The findings suggest that paying outside directors with stock incentivizes them to ignore other stakeholders.


Via The Learning Factor
Deb Nystrom, REVELN's insight:

Problems with compensation create a whole range of unintended consequences, even disasters.  This view of executive and board leadership pay is worth a look from an ethical, values based perspective as well as a monetary one.  ~  Deb

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The Learning Factor's curator insight, August 13, 2013 6:30 PM

Does paying outside board members with equity grants lead to less socially responsible behavior?

Scooped by Deb Nystrom, REVELN
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Actions Speak Loudly: Corporate Values that Mean Nothing

Actions Speak Loudly:  Corporate Values that Mean Nothing | Talent and Performance Development | Scoop.it

"What does your company stand for? Go ahead, look around you; check out the published mission or values statement. Take a moment to read it. Now do a gut check.  ... Did you disdainfully roll your eyes?"


Here’s a thought: what if every time leaders did something counter to their company’s values, their noses grew? Like the famed puppet Pinocchio, ...when a misguided decision was flying in the face of what your company stands for?


Whimsical, yes, but wouldn’t it be effective? The offenders would be immediately called out to account for their actions.

Deb Nystrom, REVELN's insight:

Often truth telling, calling espoused values to consciousness when bossism and "rank and yank"  (forced distribution of performance reviews), poor management skills, and other bossisms  emerge is a risky business, especially in non-profits, known for low investments in leader and manager performance development.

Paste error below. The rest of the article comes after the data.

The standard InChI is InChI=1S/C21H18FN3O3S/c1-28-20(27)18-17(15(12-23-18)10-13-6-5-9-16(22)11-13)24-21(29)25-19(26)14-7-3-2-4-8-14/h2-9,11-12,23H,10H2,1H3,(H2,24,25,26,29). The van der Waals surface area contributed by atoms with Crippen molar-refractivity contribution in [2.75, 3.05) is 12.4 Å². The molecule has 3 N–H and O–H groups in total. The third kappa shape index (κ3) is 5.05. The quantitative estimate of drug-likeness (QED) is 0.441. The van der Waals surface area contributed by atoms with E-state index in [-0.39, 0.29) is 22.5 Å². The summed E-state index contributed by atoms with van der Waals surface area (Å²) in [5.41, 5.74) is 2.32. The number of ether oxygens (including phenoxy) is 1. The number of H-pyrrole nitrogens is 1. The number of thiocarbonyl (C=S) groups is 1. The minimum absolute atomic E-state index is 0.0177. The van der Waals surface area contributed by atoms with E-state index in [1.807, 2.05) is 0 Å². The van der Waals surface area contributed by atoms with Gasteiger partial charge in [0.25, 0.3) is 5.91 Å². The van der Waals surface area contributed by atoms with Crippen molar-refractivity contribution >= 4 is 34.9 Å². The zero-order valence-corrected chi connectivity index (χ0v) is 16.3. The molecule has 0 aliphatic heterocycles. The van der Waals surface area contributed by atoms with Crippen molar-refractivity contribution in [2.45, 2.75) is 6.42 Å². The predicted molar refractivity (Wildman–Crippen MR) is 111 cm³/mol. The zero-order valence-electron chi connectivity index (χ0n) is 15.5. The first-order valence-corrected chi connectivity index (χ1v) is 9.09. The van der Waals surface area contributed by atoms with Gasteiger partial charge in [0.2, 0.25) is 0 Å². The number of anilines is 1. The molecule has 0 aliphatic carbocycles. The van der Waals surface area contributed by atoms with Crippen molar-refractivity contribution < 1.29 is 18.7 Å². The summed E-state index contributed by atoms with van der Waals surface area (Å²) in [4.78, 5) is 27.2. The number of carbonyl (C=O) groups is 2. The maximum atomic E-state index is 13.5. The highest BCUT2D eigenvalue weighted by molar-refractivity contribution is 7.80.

Dilbert actually has done one, if not more "nose growing" comic strips dealing with the misalignment of values and management / leader actions.    

Who's courageous enough to call these out?   Does it happen in your organization?   ~  Deb

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SuccessFactors Reviews

SuccessFactors Reviews | Talent and Performance Development | Scoop.it

SuccessFactors, an HR software firm has been purchased by software giant SAP in 2013.  Via the Glassdoor reviews, it doesn't seem the merger is going so well in 2013 internally, though externally, all seems fine.   This "things are fine" stste is being reported via bloggers attending Success Factors presentations at conference, with non-disclosure agreements in tow.
 

Deb Nystrom, REVELN's insight:

In a companion ScoopIt, SAP has not "messed up" Success Factors  (an HR system automation company)...at least, not yet.  This series of employer reviews on Glassdoor by new and current SuccessFactors employees (now working for SAP) is a cause for pause.     


Not using your own products, like Success Factors for their own HR, would be one sign that the merger is more about selling and less about quality and alignment with company values, for which they do tout quite a few via company slogans about transparency and "don't leave our wounded behind."  

A sample of different 2013 current employee reviews includes:  

  • "Hypocrite culture," 
   
  • "The company has grown so fast," 
   
  • "This is a culture of lies, fear and manipulation," 


and,


  • "Telling workers to get out if they raise issues which they feel should be addressed is not rational."


                                                                                  - Deb